Slavery in Libya

Within the next few days, various television companies will be broadcasting some horrifying footage. It appears that in Libya, within a few miles of the capital, Tripoli, some unusual Christmas presents are on offer.


There is footage of an amphitheatre full of manacled Africans, who had been captured by Libyan militias and were now up for sale. Those in charge seemed wholly relaxed and clearly felt that they had nothing to fear. No attempts were made to stop the camera crews from filming.

When the West intervened on the side of the Libyans who were protesting against Gaddafi's regime, slavery was not part of the script. Remember the Arab spring? It rapidly moved on, to a bleaker season.

Slavery in the Arab world has a long history. It preceded the Atlantic slave trade and indeed outlasted it. During Disraeli's Premiership, John Tenniel produced an amusing cartoon on the subject, It portrays an exchange between Disraeli and the Sultan of Zanzibar, a realm notorious for slavery. Disraeli: ' The British government would be grateful if Your Majesty could do more to suppress slavery in your dominions.' Sultan: 'Ah, Sheikh ben Dizzy, I would be delighted to cooperate, but you see - Conservative party very strong in Zanzibar.'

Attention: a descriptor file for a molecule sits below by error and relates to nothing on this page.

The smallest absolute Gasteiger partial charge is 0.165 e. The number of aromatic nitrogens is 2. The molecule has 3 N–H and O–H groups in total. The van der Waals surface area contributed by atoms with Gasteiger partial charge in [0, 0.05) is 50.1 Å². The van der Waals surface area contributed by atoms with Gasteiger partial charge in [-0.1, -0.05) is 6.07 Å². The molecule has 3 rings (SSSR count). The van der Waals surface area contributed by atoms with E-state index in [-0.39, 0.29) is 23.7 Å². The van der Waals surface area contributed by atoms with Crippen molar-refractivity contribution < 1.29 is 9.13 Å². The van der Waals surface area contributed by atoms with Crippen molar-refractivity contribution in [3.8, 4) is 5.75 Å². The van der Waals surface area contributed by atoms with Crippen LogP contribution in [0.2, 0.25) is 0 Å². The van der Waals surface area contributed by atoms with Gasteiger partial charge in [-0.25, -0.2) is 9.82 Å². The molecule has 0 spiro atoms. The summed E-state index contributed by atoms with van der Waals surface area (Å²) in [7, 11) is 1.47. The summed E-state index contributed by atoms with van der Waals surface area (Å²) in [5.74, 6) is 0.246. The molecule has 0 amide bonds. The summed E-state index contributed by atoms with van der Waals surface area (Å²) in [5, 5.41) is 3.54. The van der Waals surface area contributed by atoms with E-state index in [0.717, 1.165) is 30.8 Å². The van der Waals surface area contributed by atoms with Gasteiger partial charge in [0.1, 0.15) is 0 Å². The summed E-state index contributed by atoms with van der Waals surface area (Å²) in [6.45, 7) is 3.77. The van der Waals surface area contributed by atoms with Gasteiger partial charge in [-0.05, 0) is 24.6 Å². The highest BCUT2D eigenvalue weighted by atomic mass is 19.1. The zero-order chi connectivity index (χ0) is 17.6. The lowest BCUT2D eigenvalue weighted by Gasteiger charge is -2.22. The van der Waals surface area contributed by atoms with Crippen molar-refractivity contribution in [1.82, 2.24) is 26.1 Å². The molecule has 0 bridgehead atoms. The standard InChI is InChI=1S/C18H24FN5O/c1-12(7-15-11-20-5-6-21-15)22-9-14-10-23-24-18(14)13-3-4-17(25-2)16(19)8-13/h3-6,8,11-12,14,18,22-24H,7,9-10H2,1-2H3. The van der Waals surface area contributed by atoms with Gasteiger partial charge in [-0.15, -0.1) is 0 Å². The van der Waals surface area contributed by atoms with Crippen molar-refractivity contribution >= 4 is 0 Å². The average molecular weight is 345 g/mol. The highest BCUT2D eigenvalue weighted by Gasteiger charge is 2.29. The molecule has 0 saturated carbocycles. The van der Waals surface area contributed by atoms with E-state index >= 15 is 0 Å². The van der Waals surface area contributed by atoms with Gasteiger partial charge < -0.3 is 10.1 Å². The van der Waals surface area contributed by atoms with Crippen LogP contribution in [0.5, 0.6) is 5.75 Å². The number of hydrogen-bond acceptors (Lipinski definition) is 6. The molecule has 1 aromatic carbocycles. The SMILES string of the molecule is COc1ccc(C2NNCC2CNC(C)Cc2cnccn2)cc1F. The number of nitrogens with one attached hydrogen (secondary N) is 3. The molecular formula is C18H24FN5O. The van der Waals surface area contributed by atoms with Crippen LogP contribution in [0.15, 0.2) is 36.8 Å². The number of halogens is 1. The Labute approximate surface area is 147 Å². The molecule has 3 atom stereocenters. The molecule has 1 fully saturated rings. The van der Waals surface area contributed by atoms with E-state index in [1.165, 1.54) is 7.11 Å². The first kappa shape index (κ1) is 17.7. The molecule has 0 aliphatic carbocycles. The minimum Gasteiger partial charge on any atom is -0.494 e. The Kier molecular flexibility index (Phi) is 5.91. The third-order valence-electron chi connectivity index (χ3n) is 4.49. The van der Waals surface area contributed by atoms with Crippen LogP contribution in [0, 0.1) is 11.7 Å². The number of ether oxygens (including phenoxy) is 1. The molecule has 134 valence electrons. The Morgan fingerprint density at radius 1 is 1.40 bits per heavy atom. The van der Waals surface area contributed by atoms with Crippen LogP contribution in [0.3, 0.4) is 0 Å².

After 1945, when oil revenues began to flow into Saudi Arabia, there was one early and unexpected consequence: an increased demand for slaves. It was some years before the authorities made serious attempts to put an end to the trade. It may be that those efforts should now be reinforced.

Humanitarian interventions are not doomed to failure. Think Bosnia/Kosovo, Rwanda, Sierra Leone. But even if there have been successes, Such endeavours are much more complex and vulnerable than the naïve optimists will admit. One season's hope can easily turn into the next season's manacles.

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